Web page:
The physical spaces that the film predominantly uses in Delhi seem everyday enough - a luxury hotel in the outskirts of the city, a multispecialty hospital, an ICU ward within it, a middle class home, a shared bachelor pad and, of course, many instantly recognizable exterior locations. Viewed through the camera of director of photography Avik Mukhopadhyay, the settings acquire an added dimension and depth. He composes a visual palette marked by a certain stillness, which ensures that the lighting and the camera angles do not call undue attention to themselves.
The melancholic, deeply affecting core of October is accentuated by the languid rhythm that the director opts for in the unfolding of the tale and by the delectable background score and sound design that stem from the coming together of the proven talent and skills of the music director (Shantanu Moitra) and the audiography team (Dipankar Jojo Chaki, Bishwadeep Chatterjee and Nihar Ranjan Samal). Rarely does one come across a Hindi film whose soundscape is so organically steeped in hypnotic, euphonic musicality.
The exceptional technical attributes of the film serve to bolster Juhi Chaturvedi's fantastic screenplay and dialogue. The writing banks on the power of subtlety and on the eloquence inherent in silences to convey the thrust of the emotionally charged story (which is also credited to the screenwriter). She creates real, relatable characters whose conversations, even when they are under severe stress, are anything but affected.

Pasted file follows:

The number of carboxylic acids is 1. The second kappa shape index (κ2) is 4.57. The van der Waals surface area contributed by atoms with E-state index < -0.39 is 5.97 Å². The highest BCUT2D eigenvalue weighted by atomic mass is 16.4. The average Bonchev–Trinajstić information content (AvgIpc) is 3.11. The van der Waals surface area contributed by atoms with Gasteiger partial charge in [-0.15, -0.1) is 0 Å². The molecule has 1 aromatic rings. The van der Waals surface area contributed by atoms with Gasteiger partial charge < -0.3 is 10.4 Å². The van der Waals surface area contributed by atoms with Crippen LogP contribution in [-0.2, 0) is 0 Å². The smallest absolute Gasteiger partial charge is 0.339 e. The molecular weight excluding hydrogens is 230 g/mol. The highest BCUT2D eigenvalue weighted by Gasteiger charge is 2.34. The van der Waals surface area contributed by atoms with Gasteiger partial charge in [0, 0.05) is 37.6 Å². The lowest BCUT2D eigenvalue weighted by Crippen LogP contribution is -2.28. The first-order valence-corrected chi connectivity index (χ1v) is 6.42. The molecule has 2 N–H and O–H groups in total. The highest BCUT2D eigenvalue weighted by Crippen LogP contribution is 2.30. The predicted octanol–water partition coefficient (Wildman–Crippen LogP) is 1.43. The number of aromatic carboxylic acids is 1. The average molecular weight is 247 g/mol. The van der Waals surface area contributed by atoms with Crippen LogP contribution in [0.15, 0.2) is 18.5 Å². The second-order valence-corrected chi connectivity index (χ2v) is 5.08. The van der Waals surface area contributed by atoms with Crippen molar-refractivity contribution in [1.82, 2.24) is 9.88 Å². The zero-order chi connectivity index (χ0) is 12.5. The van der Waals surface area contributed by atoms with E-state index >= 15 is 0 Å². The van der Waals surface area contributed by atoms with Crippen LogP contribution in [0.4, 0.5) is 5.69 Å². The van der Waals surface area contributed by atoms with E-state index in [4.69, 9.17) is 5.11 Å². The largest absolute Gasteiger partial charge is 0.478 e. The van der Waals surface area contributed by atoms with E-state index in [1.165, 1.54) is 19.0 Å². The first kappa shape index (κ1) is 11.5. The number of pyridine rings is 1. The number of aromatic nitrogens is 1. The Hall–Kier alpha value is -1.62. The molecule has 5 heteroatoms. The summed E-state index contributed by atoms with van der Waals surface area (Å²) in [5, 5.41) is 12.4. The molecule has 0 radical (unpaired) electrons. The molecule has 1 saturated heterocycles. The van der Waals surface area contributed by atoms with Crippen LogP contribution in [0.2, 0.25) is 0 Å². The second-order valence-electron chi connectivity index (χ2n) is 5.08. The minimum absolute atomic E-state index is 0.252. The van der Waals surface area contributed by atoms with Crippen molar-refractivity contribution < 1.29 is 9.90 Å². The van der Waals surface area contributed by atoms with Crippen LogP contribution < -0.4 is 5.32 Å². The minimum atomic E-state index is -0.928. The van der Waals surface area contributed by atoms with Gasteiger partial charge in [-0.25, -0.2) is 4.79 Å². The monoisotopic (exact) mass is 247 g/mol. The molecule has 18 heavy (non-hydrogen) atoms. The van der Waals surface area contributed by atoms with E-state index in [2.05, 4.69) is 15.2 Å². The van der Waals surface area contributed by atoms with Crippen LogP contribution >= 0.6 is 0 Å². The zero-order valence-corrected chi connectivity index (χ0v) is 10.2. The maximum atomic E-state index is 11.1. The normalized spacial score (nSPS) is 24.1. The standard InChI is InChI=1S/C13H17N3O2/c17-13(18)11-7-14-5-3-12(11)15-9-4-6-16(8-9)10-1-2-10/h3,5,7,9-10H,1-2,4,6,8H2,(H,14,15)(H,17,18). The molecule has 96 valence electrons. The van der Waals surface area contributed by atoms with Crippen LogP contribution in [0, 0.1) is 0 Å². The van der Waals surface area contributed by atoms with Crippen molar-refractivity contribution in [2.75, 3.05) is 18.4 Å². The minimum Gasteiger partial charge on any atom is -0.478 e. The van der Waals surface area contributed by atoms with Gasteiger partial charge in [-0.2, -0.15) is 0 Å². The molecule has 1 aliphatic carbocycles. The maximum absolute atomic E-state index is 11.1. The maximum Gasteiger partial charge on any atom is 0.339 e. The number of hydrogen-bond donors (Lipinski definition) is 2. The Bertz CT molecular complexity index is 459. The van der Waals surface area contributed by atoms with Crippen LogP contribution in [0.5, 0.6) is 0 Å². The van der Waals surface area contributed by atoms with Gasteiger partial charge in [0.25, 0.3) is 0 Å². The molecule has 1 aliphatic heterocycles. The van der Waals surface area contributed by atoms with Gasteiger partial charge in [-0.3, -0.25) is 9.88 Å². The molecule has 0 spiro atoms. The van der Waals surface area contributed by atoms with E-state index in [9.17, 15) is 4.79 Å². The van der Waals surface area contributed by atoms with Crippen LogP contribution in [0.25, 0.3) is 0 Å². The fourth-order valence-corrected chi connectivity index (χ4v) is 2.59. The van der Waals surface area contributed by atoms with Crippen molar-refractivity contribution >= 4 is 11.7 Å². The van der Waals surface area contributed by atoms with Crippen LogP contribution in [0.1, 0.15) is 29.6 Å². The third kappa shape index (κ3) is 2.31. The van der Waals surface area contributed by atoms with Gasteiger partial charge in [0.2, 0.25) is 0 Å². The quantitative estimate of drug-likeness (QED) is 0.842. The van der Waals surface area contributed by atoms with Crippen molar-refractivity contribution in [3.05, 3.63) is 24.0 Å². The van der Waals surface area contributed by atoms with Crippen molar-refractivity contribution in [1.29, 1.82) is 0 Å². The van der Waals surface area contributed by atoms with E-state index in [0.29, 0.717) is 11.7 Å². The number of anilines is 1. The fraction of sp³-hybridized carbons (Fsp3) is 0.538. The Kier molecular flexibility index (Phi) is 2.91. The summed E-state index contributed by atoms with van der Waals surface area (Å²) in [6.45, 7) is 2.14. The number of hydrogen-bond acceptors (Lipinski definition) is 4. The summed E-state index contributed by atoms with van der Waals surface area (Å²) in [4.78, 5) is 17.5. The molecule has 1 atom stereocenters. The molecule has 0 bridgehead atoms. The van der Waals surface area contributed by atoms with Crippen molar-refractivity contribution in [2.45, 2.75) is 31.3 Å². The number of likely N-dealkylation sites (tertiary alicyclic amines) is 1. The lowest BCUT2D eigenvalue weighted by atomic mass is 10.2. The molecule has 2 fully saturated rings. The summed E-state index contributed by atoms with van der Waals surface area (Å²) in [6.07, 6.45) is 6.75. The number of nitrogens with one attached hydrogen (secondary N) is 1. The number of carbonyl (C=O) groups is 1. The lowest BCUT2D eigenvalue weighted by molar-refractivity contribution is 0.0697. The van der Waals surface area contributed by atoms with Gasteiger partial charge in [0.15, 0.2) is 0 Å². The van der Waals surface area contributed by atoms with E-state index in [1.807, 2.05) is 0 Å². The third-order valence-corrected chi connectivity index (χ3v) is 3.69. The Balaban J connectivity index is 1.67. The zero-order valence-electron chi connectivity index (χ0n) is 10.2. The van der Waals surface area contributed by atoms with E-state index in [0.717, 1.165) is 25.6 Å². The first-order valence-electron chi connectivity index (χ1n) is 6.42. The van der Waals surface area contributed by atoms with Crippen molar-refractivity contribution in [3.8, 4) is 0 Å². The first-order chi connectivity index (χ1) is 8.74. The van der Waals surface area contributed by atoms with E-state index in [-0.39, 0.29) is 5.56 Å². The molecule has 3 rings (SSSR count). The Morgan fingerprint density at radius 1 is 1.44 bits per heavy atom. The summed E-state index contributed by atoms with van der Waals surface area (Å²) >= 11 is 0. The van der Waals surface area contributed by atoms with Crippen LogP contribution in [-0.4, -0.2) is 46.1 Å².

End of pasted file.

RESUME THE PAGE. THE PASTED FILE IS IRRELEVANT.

The drama is geared squarely towards highlighting the genuine humanity of the dramatis personae. Even the doctor in October (played by Delhi theatre activist Ashish Ghosh) isn't reduced to a mere stereotypical harbinger of unhappy tidings. His presence spells warm, avuncular assurance.
The film uses the metaphor of the shiuli flower (coral jasmine), whose white petals are at their brightest and most resplendent at night in the hours leading to the bloom's final parting with the plant it grows on to emphasize the inevitable transience of beauty. October is a film about love discovered too late and about the desperate need to make up for lost time: the sustained elegiac undertones give it its distinctive quality.
But this film is obviously just as much about smell, what with fragrant flowers playing a key role in defining the largely silent communication between the two principal characters. Even amid the sombre mood, Sircar manages to inject moments of light humour into the film, as in the scene in which the hero asks the hospital receptionist exactly how good their neurologist is. He is a genius, the employee replies. His scepticism firmly in place, the hero says: "He must be a genius, if you insist. It is good to know.
October gets four stars, not five, because the film, like life, isn't perfect. But, like life again, it is achingly beautiful when at its best. Anything less would be too little for this singularly wondrous film.